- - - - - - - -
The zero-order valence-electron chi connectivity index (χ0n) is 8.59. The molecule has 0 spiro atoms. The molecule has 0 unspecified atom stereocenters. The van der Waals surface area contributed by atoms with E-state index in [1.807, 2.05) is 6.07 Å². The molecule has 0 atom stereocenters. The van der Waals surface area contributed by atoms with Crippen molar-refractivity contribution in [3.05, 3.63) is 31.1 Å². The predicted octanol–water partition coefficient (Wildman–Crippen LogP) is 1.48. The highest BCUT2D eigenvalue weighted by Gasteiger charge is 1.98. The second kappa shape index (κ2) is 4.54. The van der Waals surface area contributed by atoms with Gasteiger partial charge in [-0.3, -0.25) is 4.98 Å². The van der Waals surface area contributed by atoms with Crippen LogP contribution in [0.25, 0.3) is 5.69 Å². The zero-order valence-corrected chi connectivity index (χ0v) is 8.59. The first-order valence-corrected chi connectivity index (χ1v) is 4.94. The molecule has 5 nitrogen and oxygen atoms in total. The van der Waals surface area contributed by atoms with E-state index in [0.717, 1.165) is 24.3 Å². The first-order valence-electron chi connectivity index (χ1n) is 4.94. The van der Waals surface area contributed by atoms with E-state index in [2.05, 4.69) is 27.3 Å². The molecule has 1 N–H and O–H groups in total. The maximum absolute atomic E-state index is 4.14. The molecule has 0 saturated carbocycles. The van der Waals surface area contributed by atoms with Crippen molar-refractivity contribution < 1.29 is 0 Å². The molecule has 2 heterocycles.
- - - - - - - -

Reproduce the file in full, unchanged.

The zero-order valence-electron chi connectivity index (χ0n) is 8.59. The molecule has 0 spiro atoms. The molecule has 0 unspecified atom stereocenters. The van der Waals surface area contributed by atoms with E-state index in [1.807, 2.05) is 6.07 Å². The molecule has 0 atom stereocenters. The van der Waals surface area contributed by atoms with Crippen molar-refractivity contribution in [3.05, 3.63) is 31.1 Å². The predicted octanol–water partition coefficient (Wildman–Crippen LogP) is 1.48. The highest BCUT2D eigenvalue weighted by Gasteiger charge is 1.98. The second kappa shape index (κ2) is 4.54. The van der Waals surface area contributed by atoms with Gasteiger partial charge in [-0.3, -0.25) is 4.98 Å². The van der Waals surface area contributed by atoms with Crippen LogP contribution in [0.25, 0.3) is 5.69 Å². The zero-order valence-corrected chi connectivity index (χ0v) is 8.59. The first-order valence-corrected chi connectivity index (χ1v) is 4.94. The molecule has 5 nitrogen and oxygen atoms in total. The van der Waals surface area contributed by atoms with E-state index in [0.717, 1.165) is 24.3 Å². The first-order valence-electron chi connectivity index (χ1n) is 4.94. The van der Waals surface area contributed by atoms with E-state index in [2.05, 4.69) is 27.3 Å². The molecule has 1 N–H and O–H groups in total. The maximum absolute atomic E-state index is 4.14. The molecule has 0 saturated carbocycles. The van der Waals surface area contributed by atoms with Crippen molar-refractivity contribution < 1.29 is 0 Å². The molecule has 2 heterocycles.